This episode is able to present that younger generations might be more anti-police. However when conflicts happen and when they are not able to stop their elders, the only people they can turn to are the police.

There is also a divide between the attitude of SF Chinatown residents (in favor of more police force) and NY Chinatown residents (against more police force).

I loved how this episode presents nuanced approaches and opinions from the Asian American community on how to respond to increasing Asian hate. It is done through story telling which made me feel I was right there in Chinatown. We are not all the same and we do not all want the same thing. It highlights the importance of working with the local community and local politics. A grand national-level policy is probably not the answer.

Full Transcript: https://selfevidentshow.com/episode-11

Ep14. The Benefits of Contemplating Death|Future Perfect

Why would anyone in the right mind want to contemplate death every day? Well living in the U.S with the ever-present mass shootings, death seems more poignant and closer. Contemplating death is a practice coming from Theravada Buddhism. When we put death front and center, it might help us to understand what truly matters for us and what activities make us feel most alive.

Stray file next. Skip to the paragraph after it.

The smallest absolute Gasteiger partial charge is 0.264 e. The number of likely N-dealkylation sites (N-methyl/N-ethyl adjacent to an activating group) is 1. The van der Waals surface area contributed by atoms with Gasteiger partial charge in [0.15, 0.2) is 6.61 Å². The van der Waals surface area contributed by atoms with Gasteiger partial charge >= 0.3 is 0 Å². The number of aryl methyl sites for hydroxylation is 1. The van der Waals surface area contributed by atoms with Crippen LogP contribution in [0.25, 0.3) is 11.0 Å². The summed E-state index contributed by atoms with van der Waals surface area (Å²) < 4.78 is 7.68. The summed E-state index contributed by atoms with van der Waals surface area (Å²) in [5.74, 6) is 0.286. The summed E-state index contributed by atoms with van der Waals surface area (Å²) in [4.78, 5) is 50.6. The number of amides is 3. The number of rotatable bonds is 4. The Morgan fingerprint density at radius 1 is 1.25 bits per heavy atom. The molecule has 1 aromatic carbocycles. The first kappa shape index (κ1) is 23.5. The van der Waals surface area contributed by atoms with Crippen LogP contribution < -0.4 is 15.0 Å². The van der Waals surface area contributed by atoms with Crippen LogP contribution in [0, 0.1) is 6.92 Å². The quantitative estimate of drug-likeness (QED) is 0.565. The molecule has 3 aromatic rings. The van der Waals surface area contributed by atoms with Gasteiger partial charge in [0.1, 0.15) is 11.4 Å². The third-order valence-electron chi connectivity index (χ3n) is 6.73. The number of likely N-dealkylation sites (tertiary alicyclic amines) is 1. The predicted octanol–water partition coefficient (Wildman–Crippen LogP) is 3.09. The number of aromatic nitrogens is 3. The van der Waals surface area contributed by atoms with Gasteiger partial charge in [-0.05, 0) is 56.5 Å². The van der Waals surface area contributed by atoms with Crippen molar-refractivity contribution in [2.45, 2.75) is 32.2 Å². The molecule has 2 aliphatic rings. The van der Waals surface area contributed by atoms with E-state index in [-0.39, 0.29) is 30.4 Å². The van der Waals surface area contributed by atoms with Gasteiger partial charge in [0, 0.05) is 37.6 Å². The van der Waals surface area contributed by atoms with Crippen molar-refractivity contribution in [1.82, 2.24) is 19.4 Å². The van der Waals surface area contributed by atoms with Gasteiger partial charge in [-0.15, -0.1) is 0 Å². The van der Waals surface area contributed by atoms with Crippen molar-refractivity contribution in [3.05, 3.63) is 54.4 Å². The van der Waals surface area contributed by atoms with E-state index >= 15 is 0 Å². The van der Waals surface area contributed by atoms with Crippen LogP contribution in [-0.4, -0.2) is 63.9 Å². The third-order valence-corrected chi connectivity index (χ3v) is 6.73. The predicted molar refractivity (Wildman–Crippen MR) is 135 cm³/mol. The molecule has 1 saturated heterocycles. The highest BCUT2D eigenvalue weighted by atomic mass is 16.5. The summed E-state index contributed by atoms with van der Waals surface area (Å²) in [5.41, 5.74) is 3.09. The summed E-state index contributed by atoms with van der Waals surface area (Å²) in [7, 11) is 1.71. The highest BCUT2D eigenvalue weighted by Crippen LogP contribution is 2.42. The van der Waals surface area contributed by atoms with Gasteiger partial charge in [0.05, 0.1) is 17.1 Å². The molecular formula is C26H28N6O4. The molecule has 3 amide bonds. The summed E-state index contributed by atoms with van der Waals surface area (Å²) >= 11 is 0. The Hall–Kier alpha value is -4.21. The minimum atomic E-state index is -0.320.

This episode introduced many practices. I summarized a few that is applicable for me:

Recite 5 remembrances every day, even visualizing them. https://en.wikipedia.org/wiki/Upajjhatthana_Sutta

I am subject to aging, have not gone beyond aging. I am subject to illness, have not gone beyond illness. I am subject to death, have not gone beyond death. I will grow different, separate from all that is dear and appealing to me. I am the owner of my actions, heir to my actions, born of my actions, related through my actions, and have my actions as my arbitrator. Whatever I do, for good or for evil, to that will I fall heir.

Meditating on this can be my last in-breath, this can be my last outbreath.

Go beyond the silliness it might initially provoke, go beyond the panic ego will unleash, meditate on this for 20-30 minutes.

In the morning say to yourself: this could be my last day.

Putting death front and center makes us appreciate and make the best out of each day.

Then this episode briefly discussed how to deal with the fear of disease. Focus on the present and the present, this in-breath is just fine. Fear and worry are future-oriented.